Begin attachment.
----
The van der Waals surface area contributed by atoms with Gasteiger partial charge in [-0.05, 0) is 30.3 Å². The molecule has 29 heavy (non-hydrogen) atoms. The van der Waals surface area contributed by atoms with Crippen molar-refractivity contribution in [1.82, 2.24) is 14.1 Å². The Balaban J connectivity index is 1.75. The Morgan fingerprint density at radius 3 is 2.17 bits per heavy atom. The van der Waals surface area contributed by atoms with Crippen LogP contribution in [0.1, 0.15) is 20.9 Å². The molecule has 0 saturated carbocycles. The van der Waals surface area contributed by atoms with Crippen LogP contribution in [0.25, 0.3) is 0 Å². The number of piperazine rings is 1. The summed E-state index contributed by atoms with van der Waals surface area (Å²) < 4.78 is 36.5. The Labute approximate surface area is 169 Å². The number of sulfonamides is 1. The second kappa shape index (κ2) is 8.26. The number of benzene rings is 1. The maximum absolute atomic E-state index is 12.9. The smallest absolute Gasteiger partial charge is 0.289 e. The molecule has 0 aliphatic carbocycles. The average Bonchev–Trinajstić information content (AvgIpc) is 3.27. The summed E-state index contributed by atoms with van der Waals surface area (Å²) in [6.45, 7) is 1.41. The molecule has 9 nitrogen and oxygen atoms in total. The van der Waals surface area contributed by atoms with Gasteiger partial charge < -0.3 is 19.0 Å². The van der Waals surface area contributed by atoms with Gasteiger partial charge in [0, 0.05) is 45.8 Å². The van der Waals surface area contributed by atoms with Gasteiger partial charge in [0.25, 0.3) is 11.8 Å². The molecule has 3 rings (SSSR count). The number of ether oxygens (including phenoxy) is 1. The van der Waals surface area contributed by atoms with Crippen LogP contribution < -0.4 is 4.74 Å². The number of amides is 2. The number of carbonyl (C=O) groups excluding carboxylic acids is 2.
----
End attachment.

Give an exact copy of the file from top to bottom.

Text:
The van der Waals surface area contributed by atoms with Gasteiger partial charge in [-0.05, 0) is 30.3 Å². The molecule has 29 heavy (non-hydrogen) atoms. The van der Waals surface area contributed by atoms with Crippen molar-refractivity contribution in [1.82, 2.24) is 14.1 Å². The Balaban J connectivity index is 1.75. The Morgan fingerprint density at radius 3 is 2.17 bits per heavy atom. The van der Waals surface area contributed by atoms with Crippen LogP contribution in [0.1, 0.15) is 20.9 Å². The molecule has 0 saturated carbocycles. The van der Waals surface area contributed by atoms with Crippen LogP contribution in [0.25, 0.3) is 0 Å². The number of piperazine rings is 1. The summed E-state index contributed by atoms with van der Waals surface area (Å²) < 4.78 is 36.5. The Labute approximate surface area is 169 Å². The number of sulfonamides is 1. The second kappa shape index (κ2) is 8.26. The number of benzene rings is 1. The maximum absolute atomic E-state index is 12.9. The smallest absolute Gasteiger partial charge is 0.289 e. The molecule has 0 aliphatic carbocycles. The average Bonchev–Trinajstić information content (AvgIpc) is 3.27. The summed E-state index contributed by atoms with van der Waals surface area (Å²) in [6.45, 7) is 1.41. The molecule has 9 nitrogen and oxygen atoms in total. The van der Waals surface area contributed by atoms with Gasteiger partial charge < -0.3 is 19.0 Å². The van der Waals surface area contributed by atoms with Gasteiger partial charge in [0, 0.05) is 45.8 Å². The van der Waals surface area contributed by atoms with Gasteiger partial charge in [0.25, 0.3) is 11.8 Å². The molecule has 3 rings (SSSR count). The number of ether oxygens (including phenoxy) is 1. The van der Waals surface area contributed by atoms with Crippen LogP contribution < -0.4 is 4.74 Å². The number of amides is 2. The number of carbonyl (C=O) groups excluding carboxylic acids is 2.